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Enough Worrying About Trade Wars: What Can We Actually Do With Our Manufacturing Processes?

A number of business certainties that we had grown accustomed-to during our adult-lives are being shaken. In addition to monitoring variables such as production-costs and import duties, international trade regulations are playing an important, fast-changing role.

Go figure. Instead of worrying here about trade wars, we will be focusing on what can we actually do with our manufacturing processes under current circumstances.

The demand is still there, and the possibility for your company to supply it has cost a lot of time and effort to build and sustain.

Thus, this document pretends to be a decision-making pathway in which to imagine yourself asking the following questions, and a Foley counselor addressing them.

We have constantly-changing trade scenarios; what can we actually do about it?

Prioritize your markets. That is; determine where in the world (literally) is the demand your company will be supplying.

The rational way to determine this is to look at publicly available numbers regarding, firstly, import figures of your product(s) at the Tariff Line level (8 or 12-digit numbers depending on the domestic market you want to export to) and, secondly, to the Apparent National Consumption, that is, the resulting figure of domestic production plus imports minus exports.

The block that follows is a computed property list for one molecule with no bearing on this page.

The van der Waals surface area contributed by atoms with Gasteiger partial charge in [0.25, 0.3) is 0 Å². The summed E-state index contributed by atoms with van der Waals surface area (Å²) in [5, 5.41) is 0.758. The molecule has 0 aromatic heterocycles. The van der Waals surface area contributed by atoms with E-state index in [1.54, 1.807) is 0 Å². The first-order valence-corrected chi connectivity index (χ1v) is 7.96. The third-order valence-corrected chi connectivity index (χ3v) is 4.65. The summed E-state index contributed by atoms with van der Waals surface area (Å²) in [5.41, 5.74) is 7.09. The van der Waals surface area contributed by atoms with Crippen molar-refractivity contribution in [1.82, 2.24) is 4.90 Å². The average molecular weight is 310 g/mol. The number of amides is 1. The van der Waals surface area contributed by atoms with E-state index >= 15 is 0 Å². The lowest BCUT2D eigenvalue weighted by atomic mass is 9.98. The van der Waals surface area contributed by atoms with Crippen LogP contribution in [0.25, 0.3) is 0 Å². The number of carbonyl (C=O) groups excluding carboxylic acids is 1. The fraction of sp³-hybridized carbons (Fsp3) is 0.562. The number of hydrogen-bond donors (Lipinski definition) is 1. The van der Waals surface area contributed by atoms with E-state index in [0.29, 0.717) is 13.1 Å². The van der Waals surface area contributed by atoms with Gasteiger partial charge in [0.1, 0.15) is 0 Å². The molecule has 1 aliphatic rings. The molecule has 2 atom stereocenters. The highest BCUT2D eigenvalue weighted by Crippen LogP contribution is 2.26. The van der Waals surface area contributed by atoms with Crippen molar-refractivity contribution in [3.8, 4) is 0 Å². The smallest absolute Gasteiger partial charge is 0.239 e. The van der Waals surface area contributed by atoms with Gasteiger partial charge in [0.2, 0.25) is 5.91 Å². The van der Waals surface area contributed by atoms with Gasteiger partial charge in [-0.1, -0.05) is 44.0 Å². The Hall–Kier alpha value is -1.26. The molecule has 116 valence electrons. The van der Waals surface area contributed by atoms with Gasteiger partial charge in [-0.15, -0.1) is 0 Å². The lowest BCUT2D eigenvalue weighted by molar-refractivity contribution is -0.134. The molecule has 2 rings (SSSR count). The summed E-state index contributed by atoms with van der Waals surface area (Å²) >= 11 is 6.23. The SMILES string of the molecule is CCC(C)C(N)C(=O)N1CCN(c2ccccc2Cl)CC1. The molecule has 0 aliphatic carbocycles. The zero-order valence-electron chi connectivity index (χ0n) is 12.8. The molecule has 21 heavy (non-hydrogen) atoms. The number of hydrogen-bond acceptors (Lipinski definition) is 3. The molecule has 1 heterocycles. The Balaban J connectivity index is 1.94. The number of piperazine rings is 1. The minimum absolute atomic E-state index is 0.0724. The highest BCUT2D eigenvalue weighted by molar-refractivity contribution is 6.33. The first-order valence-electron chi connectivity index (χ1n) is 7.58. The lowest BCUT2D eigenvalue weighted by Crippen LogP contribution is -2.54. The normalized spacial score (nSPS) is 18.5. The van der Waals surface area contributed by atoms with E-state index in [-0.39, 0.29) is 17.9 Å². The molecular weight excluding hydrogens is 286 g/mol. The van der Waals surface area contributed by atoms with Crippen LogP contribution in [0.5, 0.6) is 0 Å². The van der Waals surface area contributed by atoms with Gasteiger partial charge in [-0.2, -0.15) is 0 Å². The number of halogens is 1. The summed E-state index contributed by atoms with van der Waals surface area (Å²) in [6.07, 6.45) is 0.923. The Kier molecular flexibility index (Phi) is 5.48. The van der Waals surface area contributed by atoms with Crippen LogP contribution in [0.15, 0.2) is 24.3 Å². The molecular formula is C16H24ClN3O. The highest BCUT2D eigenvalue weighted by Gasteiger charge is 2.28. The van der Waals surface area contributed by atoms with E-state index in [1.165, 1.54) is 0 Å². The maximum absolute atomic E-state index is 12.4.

OK, we have identified our target domestic- or regional-markets (e.g., U.S. or China, NAFTA or the European Union), then what?

Determine which is the best way to cost-effectively supply such demand, and for that we need to get into some specifics.

Say you want to supply the U.S. or E.U.´s markets, two of the largest consumer markets but, naturally, a high-cost producing location also; if you produce locally within the U.S. or the E.U., it is a basic business-sense equation as to whether your company can make a profit. If it can, good for you, you can stop reading this.

But if not, then the query turns into which is the best country to source such destinations in the most cost-effective manner. For discussion purposes, we will throw in the mix only three options, China, Mexico or any other country that is subject to World Trade Organization´s (WTO) Most Favored Nation (MFN) treatment (meaning countries whose products are subject to import duties of NON-Free Trade Agreement (FTA) partner-countries).

Further, your company would have to look at three major issues: (i) cost-of-production, (ii) import duties themselves, and (iii) time and cost of delivery. We will have to resort to your already practice-gained knowledge as to which country of origin has the lowest, or at least a reasonable, (i) cost of production; regarding (ii) import duties, the reasonable choice would be Mexico as it has FTAs with both the U.S. and the E.U.; and as to (iii) time and cost of delivery, the logical venue also looks as Mexico due to its closeness to the U.S. market and non-stop seaborne delivery into the E.U.

How about business environment predictability and dispute settlement?